- The standard Object, Comparable and Stringable overridden methods:
- The standard builder-related methods:
message.mutate()are still there.
- Unions still has the
unionFieldmethod, but the fields are declared as int constants in place of the
The messages are still true immutable objects, so having messages in constants still make true constants. The whole has two dependencies:
net.morimekta.utils:io-util:0.2.3+for binary field support and some interfaces and helpers used in toString / asString methods, and for the
LinkedHash*Builderhelper classes for
com.google.guava:guava:*for the other immutable collections support.
Serialization with tiny-java
Since the new
tiny java classes no longer have the reflection tools
in place, serialization needs to be handled in a different way. I have
not settled on a method yet, but will probably try out something like
The interface would be two methods on each message class, one to write and one to read the desired binary format, probably decided at compile time:
MyMessage myMessage = MyMessage.read(istream); myMessage.write(ostream);
Then the methods themselves would use the
net.morimekta.utils:io-util to do the actual serialization
and deserialization, similar to how the default serializers work. The
dependency is already there for binary field support (and more).
Json can be handled in an entirely different manner, by using
I prefer Jackson 2 as it supports both using builders and specifying
custom serializers and deserializers. Many android apps these days already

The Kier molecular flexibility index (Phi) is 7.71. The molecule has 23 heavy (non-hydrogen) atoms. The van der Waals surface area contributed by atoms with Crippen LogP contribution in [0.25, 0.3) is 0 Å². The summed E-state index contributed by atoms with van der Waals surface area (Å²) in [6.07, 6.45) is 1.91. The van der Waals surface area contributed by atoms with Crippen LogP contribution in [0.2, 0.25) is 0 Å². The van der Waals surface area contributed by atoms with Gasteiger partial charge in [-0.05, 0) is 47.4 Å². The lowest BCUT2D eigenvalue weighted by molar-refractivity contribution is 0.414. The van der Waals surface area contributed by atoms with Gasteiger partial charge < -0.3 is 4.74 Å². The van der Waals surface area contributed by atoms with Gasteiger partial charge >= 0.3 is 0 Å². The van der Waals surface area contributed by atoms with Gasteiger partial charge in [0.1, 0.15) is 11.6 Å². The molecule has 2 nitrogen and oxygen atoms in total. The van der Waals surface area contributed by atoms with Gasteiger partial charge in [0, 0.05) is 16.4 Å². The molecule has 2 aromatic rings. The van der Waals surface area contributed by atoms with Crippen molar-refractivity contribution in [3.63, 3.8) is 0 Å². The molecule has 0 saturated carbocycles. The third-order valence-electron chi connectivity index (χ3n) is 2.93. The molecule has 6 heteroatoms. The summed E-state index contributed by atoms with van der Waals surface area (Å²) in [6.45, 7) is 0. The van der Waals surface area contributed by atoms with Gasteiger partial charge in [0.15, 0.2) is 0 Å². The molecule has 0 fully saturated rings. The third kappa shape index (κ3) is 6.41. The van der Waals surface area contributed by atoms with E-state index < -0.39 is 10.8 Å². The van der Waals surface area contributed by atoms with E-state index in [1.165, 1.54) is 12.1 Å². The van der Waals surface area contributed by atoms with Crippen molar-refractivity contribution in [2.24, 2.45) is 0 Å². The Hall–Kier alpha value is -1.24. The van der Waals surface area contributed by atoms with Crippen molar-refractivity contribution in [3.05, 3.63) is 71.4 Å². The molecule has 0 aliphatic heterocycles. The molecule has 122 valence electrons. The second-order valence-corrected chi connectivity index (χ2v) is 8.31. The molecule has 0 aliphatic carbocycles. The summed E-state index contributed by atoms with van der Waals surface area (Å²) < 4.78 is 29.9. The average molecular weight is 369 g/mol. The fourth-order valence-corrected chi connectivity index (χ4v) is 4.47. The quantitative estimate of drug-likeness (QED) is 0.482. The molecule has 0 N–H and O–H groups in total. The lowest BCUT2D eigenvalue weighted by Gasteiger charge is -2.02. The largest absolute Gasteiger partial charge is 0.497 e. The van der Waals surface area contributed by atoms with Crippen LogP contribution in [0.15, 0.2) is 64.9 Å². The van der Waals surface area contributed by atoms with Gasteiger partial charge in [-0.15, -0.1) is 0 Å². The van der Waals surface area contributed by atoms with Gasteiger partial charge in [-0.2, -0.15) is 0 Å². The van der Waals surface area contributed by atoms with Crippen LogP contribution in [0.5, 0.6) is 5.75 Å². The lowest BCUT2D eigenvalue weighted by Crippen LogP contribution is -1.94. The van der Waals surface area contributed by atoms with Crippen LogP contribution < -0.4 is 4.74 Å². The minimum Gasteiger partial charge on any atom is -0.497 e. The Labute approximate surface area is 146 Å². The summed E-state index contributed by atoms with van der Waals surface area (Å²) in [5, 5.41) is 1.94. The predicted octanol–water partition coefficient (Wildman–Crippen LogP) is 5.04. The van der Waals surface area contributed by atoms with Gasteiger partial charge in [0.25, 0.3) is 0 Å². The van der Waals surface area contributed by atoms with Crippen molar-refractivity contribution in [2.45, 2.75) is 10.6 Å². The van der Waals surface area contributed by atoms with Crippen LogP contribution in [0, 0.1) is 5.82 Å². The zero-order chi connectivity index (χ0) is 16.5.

rely on jackson to do some JSON, as it is a pretty fast, well tested
and not too include-intensive JSON library.
By adding a custom deserializer class for each message type, we can
ensure that we can deserialize all the various nits and tricks that comes
from the default format’s
JsonSerializer. For unions, a deserializer class
is also added, to avoid serializing all the fields. The net result is
as if we were using the
JsonSerializer(fields = NAME, enums = ID) variant
that also has disabled serializing to
And if JSON serialization is no longer supported, it can be removed by simply
not compiling with the
jackson option. Everything else should still work
- Remove jackson integration from the main java generator. The JsonSerializer format generates json that is compatible with the tiny jackson integration, so it should not be needed. And since the code has diverged so much it needs a serious update anyway.
- Generate read and write methods (as described above). Can add
helper classes in a new
providence-tinymodule, but mainly try to keep with the no extra deps policy. And rename the jackson module to
providence-tiny-jackson. It is no longer ‘core’.
- Generate pretty printing toString / asString variants on the tiny
messages, since the
PrettyPrinteris also useless.
- Make a release with all these updates. The current 0.1.0 version does
not have much of the updates I did during the long weekend for the
- Figure out how services would be done with the new format. It took me quite a while to figure out services for the main providence java format, so this is probably not trivial either.